When you’re ready to assemble your tacos, spoon a few tablespoons of the walnut mixture on top of a tortilla, followed by the bean mixture, salsa and a dollop of mashed avocado. Top with a drizzle of vegan yogurt. Repeat for the remaining tacos. photo by Andrew Hayes-Watkins

Toast the walnuts in a pan over a medium heat for 6-8 minutes or until they begin to smoke. Keep an eye on them and stir occasionally to prevent them burning. Then peel and dice the garlic and add it to the walnuts along with the smoked paprika, chili powder and ground cumin. Stir to coat the walnuts in the spices, then cook for 2 minutes.

Preheat oven to 425° F and line a large baking tray with baking paper. Wipe any excess dirt off the mushrooms and place five of them in an ovenproof dish. Drizzle with olive oil and season with sea salt and pepper, then bake for 15 minutes. Remove the mushrooms from the oven and set aside, leaving the oven switched on for later. Meanwhile, quarter the remaining mushrooms; peel and roughly chop the onions and add to a food processor along with sage leaves, walnuts, ½ teaspoon of salt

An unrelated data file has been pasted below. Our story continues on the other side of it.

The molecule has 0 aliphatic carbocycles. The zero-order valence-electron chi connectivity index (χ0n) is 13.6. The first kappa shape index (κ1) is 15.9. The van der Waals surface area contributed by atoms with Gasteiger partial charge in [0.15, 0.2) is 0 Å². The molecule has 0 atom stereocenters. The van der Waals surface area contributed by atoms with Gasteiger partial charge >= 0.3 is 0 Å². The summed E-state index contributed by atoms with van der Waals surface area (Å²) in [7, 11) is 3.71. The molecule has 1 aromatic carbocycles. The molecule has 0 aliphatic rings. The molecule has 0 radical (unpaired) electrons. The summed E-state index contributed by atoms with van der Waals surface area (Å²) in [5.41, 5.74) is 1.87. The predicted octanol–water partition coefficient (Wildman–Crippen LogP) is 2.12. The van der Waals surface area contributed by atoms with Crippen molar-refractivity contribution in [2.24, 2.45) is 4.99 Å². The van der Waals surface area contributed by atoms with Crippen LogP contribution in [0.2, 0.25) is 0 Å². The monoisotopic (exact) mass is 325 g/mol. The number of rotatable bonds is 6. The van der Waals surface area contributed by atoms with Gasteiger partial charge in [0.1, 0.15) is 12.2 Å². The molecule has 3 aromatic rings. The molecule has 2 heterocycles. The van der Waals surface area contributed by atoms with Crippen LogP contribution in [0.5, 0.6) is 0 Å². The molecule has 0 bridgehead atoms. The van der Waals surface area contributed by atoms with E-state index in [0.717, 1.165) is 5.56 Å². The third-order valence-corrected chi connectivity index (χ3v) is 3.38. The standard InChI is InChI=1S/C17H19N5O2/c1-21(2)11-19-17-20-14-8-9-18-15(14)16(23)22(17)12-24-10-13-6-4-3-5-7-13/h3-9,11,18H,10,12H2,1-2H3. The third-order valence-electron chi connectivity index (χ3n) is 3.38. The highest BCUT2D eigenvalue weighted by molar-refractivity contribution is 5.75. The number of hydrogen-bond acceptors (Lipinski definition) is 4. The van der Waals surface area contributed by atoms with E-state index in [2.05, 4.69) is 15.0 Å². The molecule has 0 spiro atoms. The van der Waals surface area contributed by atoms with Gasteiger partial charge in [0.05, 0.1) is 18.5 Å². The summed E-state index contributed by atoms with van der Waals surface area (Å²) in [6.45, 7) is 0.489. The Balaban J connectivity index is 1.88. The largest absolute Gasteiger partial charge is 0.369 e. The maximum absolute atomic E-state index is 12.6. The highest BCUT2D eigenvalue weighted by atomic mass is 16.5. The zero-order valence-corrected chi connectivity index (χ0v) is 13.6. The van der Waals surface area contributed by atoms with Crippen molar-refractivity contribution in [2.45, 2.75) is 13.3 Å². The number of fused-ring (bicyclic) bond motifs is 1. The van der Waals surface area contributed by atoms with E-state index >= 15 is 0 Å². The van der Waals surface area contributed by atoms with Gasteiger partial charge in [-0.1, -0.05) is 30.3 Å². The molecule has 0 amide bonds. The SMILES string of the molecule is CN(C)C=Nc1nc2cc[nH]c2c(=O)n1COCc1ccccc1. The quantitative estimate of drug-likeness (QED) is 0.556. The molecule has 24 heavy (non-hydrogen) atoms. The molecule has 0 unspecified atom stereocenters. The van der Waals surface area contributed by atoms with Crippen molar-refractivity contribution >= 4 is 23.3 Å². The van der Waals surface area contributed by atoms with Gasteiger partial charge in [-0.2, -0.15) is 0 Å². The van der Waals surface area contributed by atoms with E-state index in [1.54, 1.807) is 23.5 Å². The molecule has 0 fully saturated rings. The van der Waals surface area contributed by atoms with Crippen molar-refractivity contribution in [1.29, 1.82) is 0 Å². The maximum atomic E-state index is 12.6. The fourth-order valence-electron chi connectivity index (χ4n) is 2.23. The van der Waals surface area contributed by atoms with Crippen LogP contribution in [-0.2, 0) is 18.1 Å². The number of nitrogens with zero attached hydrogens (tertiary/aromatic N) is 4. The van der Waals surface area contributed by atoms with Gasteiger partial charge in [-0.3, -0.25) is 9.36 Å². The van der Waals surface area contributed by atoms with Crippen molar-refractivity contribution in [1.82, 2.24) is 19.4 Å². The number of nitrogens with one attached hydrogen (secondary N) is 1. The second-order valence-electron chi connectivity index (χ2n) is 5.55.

Every man dies. Not every man really lives. ~William Wallace

and 1 teaspoon of pepper. Process to form a smooth paste, then fry in a pan over a medium-high heat for 15 minutes, stirring frequently. Set aside to cool for 10 minutes. Roll out one sheet of pastry onto the lined baking tray. Spread a third of the paste down the middle of the pastry lengthways, spreading it 2 inches wide and leaving the same length clear at each end. Turn the baked mushrooms upside-down to drain excess juices, then place three of the mushrooms, gills facing up, on top of the paste along the middle of the pastry. Add the remaining two mushrooms, gills facing down, between the three mushrooms. Spoon the remaining paste around the mushrooms to cover them on all sides. Place the second sheet of pastry on top and use your fingers to seal the edges together. Trim around the Wellington roughly one inch away from the filling, discarding the excess pastry as you go. Lightly score the Wellington with diagonal lines at 1-inch intervals and brush with olive oil. Bake in the oven for 50 minutes, until the pastry turns a lovely golden brown. Remove from the oven and serve in slices. Adapted from So Vegan in 5 by Roxy Pope and Ben Pook.


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The Power of Meaningful Coincidence


by Meg Lundstrom